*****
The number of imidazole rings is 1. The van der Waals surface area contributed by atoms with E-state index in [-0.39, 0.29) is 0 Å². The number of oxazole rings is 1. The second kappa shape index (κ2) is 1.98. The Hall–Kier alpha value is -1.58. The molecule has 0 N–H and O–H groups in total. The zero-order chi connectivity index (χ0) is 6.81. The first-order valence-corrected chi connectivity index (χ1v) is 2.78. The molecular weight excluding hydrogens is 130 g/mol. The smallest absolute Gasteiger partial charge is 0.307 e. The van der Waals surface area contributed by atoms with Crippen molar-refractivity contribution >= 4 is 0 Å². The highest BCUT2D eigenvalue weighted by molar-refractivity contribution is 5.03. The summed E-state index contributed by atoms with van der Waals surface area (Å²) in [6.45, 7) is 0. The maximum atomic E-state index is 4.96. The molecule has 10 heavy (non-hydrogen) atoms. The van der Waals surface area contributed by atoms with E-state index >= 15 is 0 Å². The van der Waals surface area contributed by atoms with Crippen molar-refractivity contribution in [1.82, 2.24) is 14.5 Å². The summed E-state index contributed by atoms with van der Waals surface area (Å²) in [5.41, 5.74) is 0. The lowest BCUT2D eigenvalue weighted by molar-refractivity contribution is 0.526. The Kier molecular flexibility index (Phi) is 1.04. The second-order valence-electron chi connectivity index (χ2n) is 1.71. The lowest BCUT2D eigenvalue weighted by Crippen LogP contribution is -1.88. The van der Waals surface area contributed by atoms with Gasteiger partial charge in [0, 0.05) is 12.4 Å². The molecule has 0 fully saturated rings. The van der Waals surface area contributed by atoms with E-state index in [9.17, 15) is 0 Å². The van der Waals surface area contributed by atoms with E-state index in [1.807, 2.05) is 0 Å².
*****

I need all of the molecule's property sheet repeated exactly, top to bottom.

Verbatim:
The number of imidazole rings is 1. The van der Waals surface area contributed by atoms with E-state index in [-0.39, 0.29) is 0 Å². The number of oxazole rings is 1. The second kappa shape index (κ2) is 1.98. The Hall–Kier alpha value is -1.58. The molecule has 0 N–H and O–H groups in total. The zero-order chi connectivity index (χ0) is 6.81. The first-order valence-corrected chi connectivity index (χ1v) is 2.78. The molecular weight excluding hydrogens is 130 g/mol. The smallest absolute Gasteiger partial charge is 0.307 e. The van der Waals surface area contributed by atoms with Crippen molar-refractivity contribution >= 4 is 0 Å². The highest BCUT2D eigenvalue weighted by molar-refractivity contribution is 5.03. The summed E-state index contributed by atoms with van der Waals surface area (Å²) in [6.45, 7) is 0. The maximum atomic E-state index is 4.96. The molecule has 10 heavy (non-hydrogen) atoms. The van der Waals surface area contributed by atoms with E-state index >= 15 is 0 Å². The van der Waals surface area contributed by atoms with Crippen molar-refractivity contribution in [1.82, 2.24) is 14.5 Å². The summed E-state index contributed by atoms with van der Waals surface area (Å²) in [5.41, 5.74) is 0. The lowest BCUT2D eigenvalue weighted by molar-refractivity contribution is 0.526. The Kier molecular flexibility index (Phi) is 1.04. The second-order valence-electron chi connectivity index (χ2n) is 1.71. The lowest BCUT2D eigenvalue weighted by Crippen LogP contribution is -1.88. The van der Waals surface area contributed by atoms with Gasteiger partial charge in [0, 0.05) is 12.4 Å². The molecule has 0 fully saturated rings. The van der Waals surface area contributed by atoms with E-state index in [9.17, 15) is 0 Å². The van der Waals surface area contributed by atoms with E-state index in [1.807, 2.05) is 0 Å².